This seems intentional.
The Mozilla article
privacy-related changes coming to CSS :visited
describes these changes whose purpose is to avoid a page detecting which links
on itself were already visited, probably meant as an anti-marketing measure.
This change is described as:
You will still be able to visually style visited links, but you’re severely limited in what you can use. We’re limiting the CSS properties that can be used to style visited links to
outline-color and the color parts of the
stroke properties. For any other parts of the style for visited links, the style for unvisited links is used instead. In addition, for the list of properties you can change above, you won’t be able to set rgba() or hsla() colors or transparent on them.
The article also claims that "The impact on web developers here should be minimal, and that’s part of our intent". However, in the list of possible problems is mentioned (the bold is my emphasis):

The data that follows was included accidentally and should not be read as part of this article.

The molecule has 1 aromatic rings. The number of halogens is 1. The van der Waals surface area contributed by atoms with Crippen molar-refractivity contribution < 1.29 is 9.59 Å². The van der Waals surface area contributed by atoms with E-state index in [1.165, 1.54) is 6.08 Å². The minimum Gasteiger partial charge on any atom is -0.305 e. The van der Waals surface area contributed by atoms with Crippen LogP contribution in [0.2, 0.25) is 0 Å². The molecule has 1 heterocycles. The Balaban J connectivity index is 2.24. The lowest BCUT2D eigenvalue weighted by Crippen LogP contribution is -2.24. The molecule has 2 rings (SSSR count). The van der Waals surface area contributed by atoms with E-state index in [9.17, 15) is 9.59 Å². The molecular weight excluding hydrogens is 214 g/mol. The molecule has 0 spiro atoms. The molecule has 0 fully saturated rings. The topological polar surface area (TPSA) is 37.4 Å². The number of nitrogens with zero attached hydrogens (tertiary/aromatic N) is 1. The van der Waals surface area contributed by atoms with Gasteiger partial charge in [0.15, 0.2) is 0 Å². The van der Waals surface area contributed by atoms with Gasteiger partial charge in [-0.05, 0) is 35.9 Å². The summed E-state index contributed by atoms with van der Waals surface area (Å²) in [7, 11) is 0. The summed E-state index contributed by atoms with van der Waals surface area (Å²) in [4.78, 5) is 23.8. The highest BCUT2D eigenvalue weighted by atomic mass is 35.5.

- If you’re using background images to style links and indicate if they are visited, that will no longer work.
- We won’t support CSS Transitions that related to visitedness. There isn’t that much CSS Transition content on the web, so this is unlikely
to affect very many people, but it’s still worth noting as another
vector we won’t support.
As this is a new feature, you might file a complaint on the Firefox Forums.
Realistically, the only options I can see are to either accept the default schema
or move to another browser.